Your comments: 7 March 2018

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Marathon winner issues RED-S alert
I was the first woman to finish the London Marathon of the non-elite runners.  I went on to represent England at the Toronto Marathon in October but was unable to finish due to a stress fracture. I have been diagnosed with Relative Energy Deficiency in Sport (RED-S), more commonly known as the ‘female athlete triad’. 
A combination of over-training, under-fuelling through disordered eating/eating disorders results in an energy deficit, causing amenorrhoea. This reduces oestrogen and bone density. RED-S can also affect male athletes. 
Physiotherapists are often the first point of call for injured athletes. We play a vital role in early detection of RED-S which can result in a cascade of fractures. I have seen too many talented athletes disappear out of sport when it could have been prevented. 
My key point is that periods and energy balance are crucial to bone health. These questions should be asked as part of our assessment and we shouldn’t avoid the taboo topics of menstrual health and disordered eating. I ran a Twitter poll with more than 1,000 voters. It showed an encouraging 75 per cent would ask about menstrual health. We need more awareness of RED-S and to prevent these athletes (often in their teens/early 20s) from breaking bones again and again. Unfortunately, I’m one of them.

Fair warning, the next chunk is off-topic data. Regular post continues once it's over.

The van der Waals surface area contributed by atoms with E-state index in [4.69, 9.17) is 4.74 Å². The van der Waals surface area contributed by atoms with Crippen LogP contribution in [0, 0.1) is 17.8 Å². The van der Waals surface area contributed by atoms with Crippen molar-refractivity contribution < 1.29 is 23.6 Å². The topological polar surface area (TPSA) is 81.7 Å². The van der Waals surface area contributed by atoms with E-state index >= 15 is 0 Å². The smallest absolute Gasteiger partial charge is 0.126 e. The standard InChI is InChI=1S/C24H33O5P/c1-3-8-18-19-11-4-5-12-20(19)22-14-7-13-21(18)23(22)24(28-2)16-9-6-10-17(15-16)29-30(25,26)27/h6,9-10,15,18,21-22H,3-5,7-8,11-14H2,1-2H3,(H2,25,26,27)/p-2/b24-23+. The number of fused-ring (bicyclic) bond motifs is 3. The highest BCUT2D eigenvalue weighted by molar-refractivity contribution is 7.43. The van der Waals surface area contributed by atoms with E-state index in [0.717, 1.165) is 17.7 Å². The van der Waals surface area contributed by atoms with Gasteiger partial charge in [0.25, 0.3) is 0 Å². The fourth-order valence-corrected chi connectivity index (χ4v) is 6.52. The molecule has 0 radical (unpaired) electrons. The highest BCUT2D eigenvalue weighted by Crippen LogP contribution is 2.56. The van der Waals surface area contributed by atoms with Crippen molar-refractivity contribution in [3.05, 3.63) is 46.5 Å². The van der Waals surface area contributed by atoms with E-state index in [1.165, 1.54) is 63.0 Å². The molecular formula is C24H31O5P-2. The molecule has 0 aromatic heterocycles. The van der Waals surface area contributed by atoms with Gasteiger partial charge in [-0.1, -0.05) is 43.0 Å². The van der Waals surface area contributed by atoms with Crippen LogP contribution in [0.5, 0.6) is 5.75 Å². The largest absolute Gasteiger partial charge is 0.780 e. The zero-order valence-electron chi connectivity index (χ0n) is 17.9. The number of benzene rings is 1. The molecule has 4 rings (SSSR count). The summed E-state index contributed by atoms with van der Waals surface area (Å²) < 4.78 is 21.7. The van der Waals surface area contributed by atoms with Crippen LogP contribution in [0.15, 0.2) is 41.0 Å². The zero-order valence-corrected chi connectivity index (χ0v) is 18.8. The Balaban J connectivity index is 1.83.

Touchy issues

There is no other profession that holds the gemstone that physiotherapy does. Physiotherapists have a degree, but solely hold the mandate of manual therapy and, in many cases, the client expects to be handled. Other professions are unable to touch their clients in the same manner as a physiotherapist, and, if they do, will most likely be disciplined. The right to touch has been in place for over 100 years and should not be diminished. In fact, as a smart profession, physiotherapy should enhance, embrace, uphold and promote the gemstone’s shine.
With manual treatment comes responsibilities above other university graduates. Research that shows one of the main reasons a patient goes to a medical provider is, in the first instance, to seek reassurance. While examination may require ‘hands-on’, the advice and treatment that follow may not. As a physiotherapist, any treatment probably requires touching the client. 
Reassurance also comes from the professional’s own assurance and the way advice is presented. Do physiotherapists really believe being ‘dressed as though coming from the rugby field’ provides the patient and colleagues with a sense of believing or trust?
Just as our patients’ future is in our hands, our profession’s future is too. 
Now there’s a thought, are we handling our profession with the due care and attention we show our patients? To get our treatment right for public and physiotherapy is the art, which relies on both hand and eye coordination for both the receiver and the giver.
  • Malcolm Hood, manipulative physiotherapist, Wellington, New Zealand

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